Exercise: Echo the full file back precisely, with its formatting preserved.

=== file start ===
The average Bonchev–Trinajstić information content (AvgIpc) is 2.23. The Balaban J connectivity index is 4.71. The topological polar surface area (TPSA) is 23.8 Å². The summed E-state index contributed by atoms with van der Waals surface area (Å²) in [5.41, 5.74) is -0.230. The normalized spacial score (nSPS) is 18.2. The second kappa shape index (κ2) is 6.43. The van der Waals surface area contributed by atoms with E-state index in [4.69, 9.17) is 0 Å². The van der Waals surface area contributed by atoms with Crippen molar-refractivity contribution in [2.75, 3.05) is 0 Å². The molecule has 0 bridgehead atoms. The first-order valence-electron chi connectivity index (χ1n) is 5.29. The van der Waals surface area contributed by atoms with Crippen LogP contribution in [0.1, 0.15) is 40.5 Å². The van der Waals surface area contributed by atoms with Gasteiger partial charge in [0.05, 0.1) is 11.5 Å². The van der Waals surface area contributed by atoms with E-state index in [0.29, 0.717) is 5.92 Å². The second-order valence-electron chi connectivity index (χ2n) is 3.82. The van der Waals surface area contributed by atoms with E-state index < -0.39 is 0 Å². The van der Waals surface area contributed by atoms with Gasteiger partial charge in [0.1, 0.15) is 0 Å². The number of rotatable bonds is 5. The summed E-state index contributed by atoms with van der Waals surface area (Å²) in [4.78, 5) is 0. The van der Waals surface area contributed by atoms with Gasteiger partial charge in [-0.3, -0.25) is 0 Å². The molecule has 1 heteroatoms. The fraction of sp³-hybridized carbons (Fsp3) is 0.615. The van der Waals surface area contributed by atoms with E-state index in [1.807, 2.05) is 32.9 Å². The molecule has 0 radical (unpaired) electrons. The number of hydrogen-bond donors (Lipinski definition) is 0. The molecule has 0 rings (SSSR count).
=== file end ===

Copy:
The average Bonchev–Trinajstić information content (AvgIpc) is 2.23. The Balaban J connectivity index is 4.71. The topological polar surface area (TPSA) is 23.8 Å². The summed E-state index contributed by atoms with van der Waals surface area (Å²) in [5.41, 5.74) is -0.230. The normalized spacial score (nSPS) is 18.2. The second kappa shape index (κ2) is 6.43. The van der Waals surface area contributed by atoms with E-state index in [4.69, 9.17) is 0 Å². The van der Waals surface area contributed by atoms with Crippen molar-refractivity contribution in [2.75, 3.05) is 0 Å². The molecule has 0 bridgehead atoms. The first-order valence-electron chi connectivity index (χ1n) is 5.29. The van der Waals surface area contributed by atoms with Crippen LogP contribution in [0.1, 0.15) is 40.5 Å². The van der Waals surface area contributed by atoms with Gasteiger partial charge in [0.05, 0.1) is 11.5 Å². The van der Waals surface area contributed by atoms with E-state index in [0.29, 0.717) is 5.92 Å². The second-order valence-electron chi connectivity index (χ2n) is 3.82. The van der Waals surface area contributed by atoms with E-state index < -0.39 is 0 Å². The van der Waals surface area contributed by atoms with Gasteiger partial charge in [0.1, 0.15) is 0 Å². The number of rotatable bonds is 5. The summed E-state index contributed by atoms with van der Waals surface area (Å²) in [4.78, 5) is 0. The van der Waals surface area contributed by atoms with Gasteiger partial charge in [-0.3, -0.25) is 0 Å². The molecule has 1 heteroatoms. The fraction of sp³-hybridized carbons (Fsp3) is 0.615. The van der Waals surface area contributed by atoms with E-state index in [1.807, 2.05) is 32.9 Å². The molecule has 0 radical (unpaired) electrons. The number of hydrogen-bond donors (Lipinski definition) is 0. The molecule has 0 rings (SSSR count).